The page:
Wednesday, February 24, 2016

Ransom-ware and Bitcoin in hospital

Cyber crimes are now common all over the world. There are more variations than ever have been. Recently, a case using a ransom-ware to extort Bitcoins from a hospital was reported.


Staffs at Hollywood Presbyterian Medical Center noticed that medical records stored on the server had become unavailable. The computer was cracked by someone, which installed malware to encrypt the patients data. The hospital was demanded to pay money for recovery of the data. After all, the hospital chose to send Bitcoins equivalent to 17,000 USD to the blackmailer.

The Washington Post: After computer hack, L.A. hospital pays $17,000 in Bitcoin ransom to get back medical records

I never appreciate such an evil act. But, this case has some interesting elements which suggest cleverness of the perpetrator.

First, the target of this crime was a hospital. In general, hospitals are more vulnerable to threatening than banks. Though hospital computers equip some security, it can be easily broken by a cracker. It is obviously because few people want to gain hospital data, different from bank money. On the other hand, they are crucial for hospital staffs.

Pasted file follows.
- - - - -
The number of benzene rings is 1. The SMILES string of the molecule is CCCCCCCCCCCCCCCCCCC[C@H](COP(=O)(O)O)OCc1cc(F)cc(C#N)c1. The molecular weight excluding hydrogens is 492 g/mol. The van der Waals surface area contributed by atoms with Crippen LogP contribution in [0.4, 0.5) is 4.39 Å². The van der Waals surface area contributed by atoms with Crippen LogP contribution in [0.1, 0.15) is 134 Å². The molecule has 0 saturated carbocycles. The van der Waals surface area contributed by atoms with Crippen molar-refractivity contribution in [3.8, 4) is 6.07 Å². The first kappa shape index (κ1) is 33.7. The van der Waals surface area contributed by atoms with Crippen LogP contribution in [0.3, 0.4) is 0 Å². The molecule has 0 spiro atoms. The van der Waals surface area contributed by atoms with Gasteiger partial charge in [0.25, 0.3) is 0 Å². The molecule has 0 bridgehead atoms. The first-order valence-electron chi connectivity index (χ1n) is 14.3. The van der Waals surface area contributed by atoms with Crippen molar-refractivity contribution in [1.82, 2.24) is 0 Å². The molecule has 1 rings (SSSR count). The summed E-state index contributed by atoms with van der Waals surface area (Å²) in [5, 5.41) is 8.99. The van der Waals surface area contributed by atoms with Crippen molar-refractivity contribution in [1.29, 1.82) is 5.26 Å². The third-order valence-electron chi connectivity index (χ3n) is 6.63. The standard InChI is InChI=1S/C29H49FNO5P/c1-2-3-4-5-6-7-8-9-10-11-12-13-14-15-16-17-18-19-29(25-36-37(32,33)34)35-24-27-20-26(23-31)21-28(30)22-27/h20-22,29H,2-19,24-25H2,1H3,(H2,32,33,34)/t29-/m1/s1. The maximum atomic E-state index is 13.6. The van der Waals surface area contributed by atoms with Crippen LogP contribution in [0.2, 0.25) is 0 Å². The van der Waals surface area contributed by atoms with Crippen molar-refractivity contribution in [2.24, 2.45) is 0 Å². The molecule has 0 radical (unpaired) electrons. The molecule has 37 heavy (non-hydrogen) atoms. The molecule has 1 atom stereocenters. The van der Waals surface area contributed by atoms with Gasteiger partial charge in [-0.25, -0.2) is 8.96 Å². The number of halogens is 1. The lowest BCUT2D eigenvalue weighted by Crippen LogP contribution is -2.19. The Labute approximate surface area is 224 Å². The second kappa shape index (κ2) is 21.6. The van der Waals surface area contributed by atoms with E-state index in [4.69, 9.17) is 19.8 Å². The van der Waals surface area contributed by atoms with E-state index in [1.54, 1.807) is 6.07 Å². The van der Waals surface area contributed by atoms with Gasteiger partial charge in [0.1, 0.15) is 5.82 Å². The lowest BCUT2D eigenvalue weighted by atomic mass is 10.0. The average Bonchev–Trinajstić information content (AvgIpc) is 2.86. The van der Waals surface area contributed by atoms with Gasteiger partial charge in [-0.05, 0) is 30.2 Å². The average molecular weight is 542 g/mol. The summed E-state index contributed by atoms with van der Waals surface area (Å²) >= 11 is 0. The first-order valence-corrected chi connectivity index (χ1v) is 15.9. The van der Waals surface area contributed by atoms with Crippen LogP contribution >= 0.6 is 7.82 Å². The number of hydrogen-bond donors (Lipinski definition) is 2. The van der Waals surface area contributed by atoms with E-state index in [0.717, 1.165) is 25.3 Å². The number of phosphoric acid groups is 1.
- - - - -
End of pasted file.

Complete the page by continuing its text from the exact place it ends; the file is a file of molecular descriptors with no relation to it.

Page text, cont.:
Second, it is unfortunate for Bitcoin to have been utilized for ransom. Bitcoin can be easily tracked, in spite of common understanding. Nonetheless, it is still difficult to discover the whole flow of Bitcoin transaction. I am afraid the reputation of Bitcoin will be damaged by the influence of this case.

Third, 17,000 USD is not a large amount of money. In a hostage crime, over a million dollar can be dealt. But too much money is hardly controllable for the administrator of an organization. Delayed negotiation would be disadvantageous of the criminal. I think the blackmailer estimated 17,000 USD as the highest amount of money to take with low risk.

Anyway, hospitals will have to prepare for this kind of crimes hereafter. Annoying.

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